Gifts from Enola - Gifts from Enola (Cover Artwork)
Staff Review

Gifts from Enola

Gifts from Enola (2010)

The Mylene Sheath

Just a year after post-rockers Gifts from Enola impressed with the subtly experimental and stormy tendencies of their sophomore LP, From Fathoms, the band return to unleash a self-titled full-length followup that picks up where that album left off, while changing some things in quietly progressive ways.

The band previously made its buck on cool, fake climaxes, some mathy moments and sparse electronic bits. Gifts from Enola, however, feels a little bit stripped-down and inherently more busier and active compared to its predecessor. Opener "Lionized" seems to get to the point much faster than both the style's inhabitants and perhaps anything in GfE's own catalogue, getting in an early narrative hook that feels a pinch more post-metal than usual before building into a more spacey, bustling moment that wouldn't be out of place on a record by their labelmates Junius, while indistinct, frothy screams clutter the jaunty "Dime and Suture," giving the album a little something extra early on to cling to.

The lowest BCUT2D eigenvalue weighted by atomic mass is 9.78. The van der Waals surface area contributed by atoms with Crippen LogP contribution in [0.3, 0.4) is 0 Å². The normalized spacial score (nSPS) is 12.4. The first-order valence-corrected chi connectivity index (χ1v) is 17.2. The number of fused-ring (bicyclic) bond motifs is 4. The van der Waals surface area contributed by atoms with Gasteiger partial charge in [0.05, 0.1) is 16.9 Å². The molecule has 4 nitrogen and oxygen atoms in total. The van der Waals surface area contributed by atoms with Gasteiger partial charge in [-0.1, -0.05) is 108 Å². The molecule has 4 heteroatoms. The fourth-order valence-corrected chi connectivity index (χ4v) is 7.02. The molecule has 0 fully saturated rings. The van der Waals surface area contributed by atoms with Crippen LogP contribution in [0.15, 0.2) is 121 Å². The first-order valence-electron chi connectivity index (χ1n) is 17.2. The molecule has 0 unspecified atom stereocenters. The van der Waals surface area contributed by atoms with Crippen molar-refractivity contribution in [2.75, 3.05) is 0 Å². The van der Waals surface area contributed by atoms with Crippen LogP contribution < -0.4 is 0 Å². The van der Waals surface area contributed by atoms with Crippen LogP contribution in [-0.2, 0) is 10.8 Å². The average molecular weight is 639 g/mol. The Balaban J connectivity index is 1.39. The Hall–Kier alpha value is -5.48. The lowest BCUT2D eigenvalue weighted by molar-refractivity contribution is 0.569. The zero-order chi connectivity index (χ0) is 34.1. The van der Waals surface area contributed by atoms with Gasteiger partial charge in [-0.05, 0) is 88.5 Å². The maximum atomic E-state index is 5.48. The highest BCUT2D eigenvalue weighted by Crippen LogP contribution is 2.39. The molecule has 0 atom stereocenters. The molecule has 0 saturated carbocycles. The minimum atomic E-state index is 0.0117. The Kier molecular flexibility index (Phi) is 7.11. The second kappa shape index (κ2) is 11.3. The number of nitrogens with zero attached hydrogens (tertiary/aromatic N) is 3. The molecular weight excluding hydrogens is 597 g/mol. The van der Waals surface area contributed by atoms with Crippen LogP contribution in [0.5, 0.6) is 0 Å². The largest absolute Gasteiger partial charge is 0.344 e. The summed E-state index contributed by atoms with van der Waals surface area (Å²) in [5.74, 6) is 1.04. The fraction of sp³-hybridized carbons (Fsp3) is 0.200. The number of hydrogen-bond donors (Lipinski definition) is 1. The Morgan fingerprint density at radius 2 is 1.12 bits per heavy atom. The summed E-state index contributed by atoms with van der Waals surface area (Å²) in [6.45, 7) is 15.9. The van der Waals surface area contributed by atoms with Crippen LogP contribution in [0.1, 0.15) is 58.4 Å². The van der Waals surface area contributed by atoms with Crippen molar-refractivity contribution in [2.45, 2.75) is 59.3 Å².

"Alagoas" is a hell of a centerpiece. It begins by finding a neat rhythm to lock into, with vaguely surfy guitar tones that resemble Cave In's "Tides of Tomorrow" and some muffled spoken-word in the Envy realm. Then, it suddenly clicks with this interesting moment of tension about halfway through or so with some building percussion and guitars, hitting its own more unique stride with a super upbeat, driving lead riff and even some vicious screams set wayyyyy to the background that give it this curious contrast you have to really concentrate to recognize. As this happens, the energy level starts to suddenly ramp up and the drums push it into some excellent stop-starts that finish the song with a sudden rush of controlled dynamics.

Closer "Rearview" seems to touch upon that possible Cave In influence again, mixing in a horror chord-esque '90s hardcore riff with spacier textures. It's awesomely heavy, but the band don't depend on it for long, finding more twinkly, atmospheric post-hardcore territory at one point with a head-bobbing bass riff weaving in and out; a Thursday comparison feels lazy, but when the murmured vocals come in, it definitely sounds like an idea that band could have came up with in the last four years.

While I don't think Gifts from Enola have quite composed their Earth Is a Cold Dead Place or F#A#∞, they've proven to be a sound and reliable act that mixes in influences with their own creative touch rather well and with a consistency that's unparalleled by, well, most of their peers.

Gifts from Enola